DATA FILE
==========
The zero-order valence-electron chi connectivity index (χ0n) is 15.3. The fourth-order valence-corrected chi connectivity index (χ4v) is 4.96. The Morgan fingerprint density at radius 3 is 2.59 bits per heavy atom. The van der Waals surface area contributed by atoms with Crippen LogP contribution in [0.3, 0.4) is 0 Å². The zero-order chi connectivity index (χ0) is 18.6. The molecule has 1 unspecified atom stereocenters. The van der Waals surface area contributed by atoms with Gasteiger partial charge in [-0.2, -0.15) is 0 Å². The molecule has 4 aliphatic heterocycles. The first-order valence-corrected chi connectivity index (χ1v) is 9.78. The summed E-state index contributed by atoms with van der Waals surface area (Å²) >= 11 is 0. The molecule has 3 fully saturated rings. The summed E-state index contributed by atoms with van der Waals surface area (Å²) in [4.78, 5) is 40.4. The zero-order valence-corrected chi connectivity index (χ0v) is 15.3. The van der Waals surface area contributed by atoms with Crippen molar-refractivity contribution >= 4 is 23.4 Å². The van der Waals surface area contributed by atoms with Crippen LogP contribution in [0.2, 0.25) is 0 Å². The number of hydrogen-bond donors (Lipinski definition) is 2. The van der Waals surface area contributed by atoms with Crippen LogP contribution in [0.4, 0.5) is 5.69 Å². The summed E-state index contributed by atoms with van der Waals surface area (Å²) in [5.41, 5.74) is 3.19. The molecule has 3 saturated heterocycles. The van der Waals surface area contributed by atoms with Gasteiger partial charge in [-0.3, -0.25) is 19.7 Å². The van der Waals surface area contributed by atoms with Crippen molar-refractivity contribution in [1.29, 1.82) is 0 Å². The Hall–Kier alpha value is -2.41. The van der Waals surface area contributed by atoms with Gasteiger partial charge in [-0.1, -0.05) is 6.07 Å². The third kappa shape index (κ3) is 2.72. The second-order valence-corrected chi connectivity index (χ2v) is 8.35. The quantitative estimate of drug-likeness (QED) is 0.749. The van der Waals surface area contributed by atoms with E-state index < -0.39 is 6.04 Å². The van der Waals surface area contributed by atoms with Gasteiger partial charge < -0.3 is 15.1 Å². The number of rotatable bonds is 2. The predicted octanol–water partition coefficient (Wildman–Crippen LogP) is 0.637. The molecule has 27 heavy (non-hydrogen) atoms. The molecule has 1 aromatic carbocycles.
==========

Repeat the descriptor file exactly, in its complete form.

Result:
The zero-order valence-electron chi connectivity index (χ0n) is 15.3. The fourth-order valence-corrected chi connectivity index (χ4v) is 4.96. The Morgan fingerprint density at radius 3 is 2.59 bits per heavy atom. The van der Waals surface area contributed by atoms with Crippen LogP contribution in [0.3, 0.4) is 0 Å². The zero-order chi connectivity index (χ0) is 18.6. The molecule has 1 unspecified atom stereocenters. The van der Waals surface area contributed by atoms with Gasteiger partial charge in [-0.2, -0.15) is 0 Å². The molecule has 4 aliphatic heterocycles. The first-order valence-corrected chi connectivity index (χ1v) is 9.78. The summed E-state index contributed by atoms with van der Waals surface area (Å²) >= 11 is 0. The molecule has 3 fully saturated rings. The summed E-state index contributed by atoms with van der Waals surface area (Å²) in [4.78, 5) is 40.4. The zero-order valence-corrected chi connectivity index (χ0v) is 15.3. The van der Waals surface area contributed by atoms with Crippen molar-refractivity contribution >= 4 is 23.4 Å². The van der Waals surface area contributed by atoms with Crippen LogP contribution in [0.2, 0.25) is 0 Å². The number of hydrogen-bond donors (Lipinski definition) is 2. The van der Waals surface area contributed by atoms with Crippen LogP contribution in [0.4, 0.5) is 5.69 Å². The summed E-state index contributed by atoms with van der Waals surface area (Å²) in [5.41, 5.74) is 3.19. The molecule has 3 saturated heterocycles. The van der Waals surface area contributed by atoms with Gasteiger partial charge in [-0.3, -0.25) is 19.7 Å². The van der Waals surface area contributed by atoms with Crippen molar-refractivity contribution in [1.29, 1.82) is 0 Å². The Hall–Kier alpha value is -2.41. The van der Waals surface area contributed by atoms with Gasteiger partial charge in [-0.1, -0.05) is 6.07 Å². The third kappa shape index (κ3) is 2.72. The second-order valence-corrected chi connectivity index (χ2v) is 8.35. The quantitative estimate of drug-likeness (QED) is 0.749. The van der Waals surface area contributed by atoms with E-state index < -0.39 is 6.04 Å². The van der Waals surface area contributed by atoms with Gasteiger partial charge < -0.3 is 15.1 Å². The number of rotatable bonds is 2. The predicted octanol–water partition coefficient (Wildman–Crippen LogP) is 0.637. The molecule has 27 heavy (non-hydrogen) atoms. The molecule has 1 aromatic carbocycles.